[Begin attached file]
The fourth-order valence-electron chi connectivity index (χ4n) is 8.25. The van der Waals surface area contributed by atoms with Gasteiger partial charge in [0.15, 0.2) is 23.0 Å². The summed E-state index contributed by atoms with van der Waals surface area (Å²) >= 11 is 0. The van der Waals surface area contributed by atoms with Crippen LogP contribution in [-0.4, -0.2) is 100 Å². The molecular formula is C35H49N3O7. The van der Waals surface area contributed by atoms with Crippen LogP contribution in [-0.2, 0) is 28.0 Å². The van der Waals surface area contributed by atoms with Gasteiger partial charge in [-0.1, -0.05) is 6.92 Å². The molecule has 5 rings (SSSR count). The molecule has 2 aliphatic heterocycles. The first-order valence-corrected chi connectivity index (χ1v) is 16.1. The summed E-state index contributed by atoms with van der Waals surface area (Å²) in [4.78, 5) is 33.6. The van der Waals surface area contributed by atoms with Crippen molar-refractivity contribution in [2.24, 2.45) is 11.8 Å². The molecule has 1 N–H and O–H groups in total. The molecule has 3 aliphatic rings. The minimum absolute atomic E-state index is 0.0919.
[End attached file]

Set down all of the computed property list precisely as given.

The fourth-order valence-electron chi connectivity index (χ4n) is 8.25. The van der Waals surface area contributed by atoms with Gasteiger partial charge in [0.15, 0.2) is 23.0 Å². The summed E-state index contributed by atoms with van der Waals surface area (Å²) >= 11 is 0. The van der Waals surface area contributed by atoms with Crippen LogP contribution in [-0.4, -0.2) is 100 Å². The molecular formula is C35H49N3O7. The van der Waals surface area contributed by atoms with Crippen LogP contribution in [-0.2, 0) is 28.0 Å². The van der Waals surface area contributed by atoms with Gasteiger partial charge in [-0.1, -0.05) is 6.92 Å². The molecule has 5 rings (SSSR count). The molecule has 2 aliphatic heterocycles. The first-order valence-corrected chi connectivity index (χ1v) is 16.1. The summed E-state index contributed by atoms with van der Waals surface area (Å²) in [4.78, 5) is 33.6. The van der Waals surface area contributed by atoms with Crippen molar-refractivity contribution in [2.24, 2.45) is 11.8 Å². The molecule has 1 N–H and O–H groups in total. The molecule has 3 aliphatic rings. The minimum absolute atomic E-state index is 0.0919.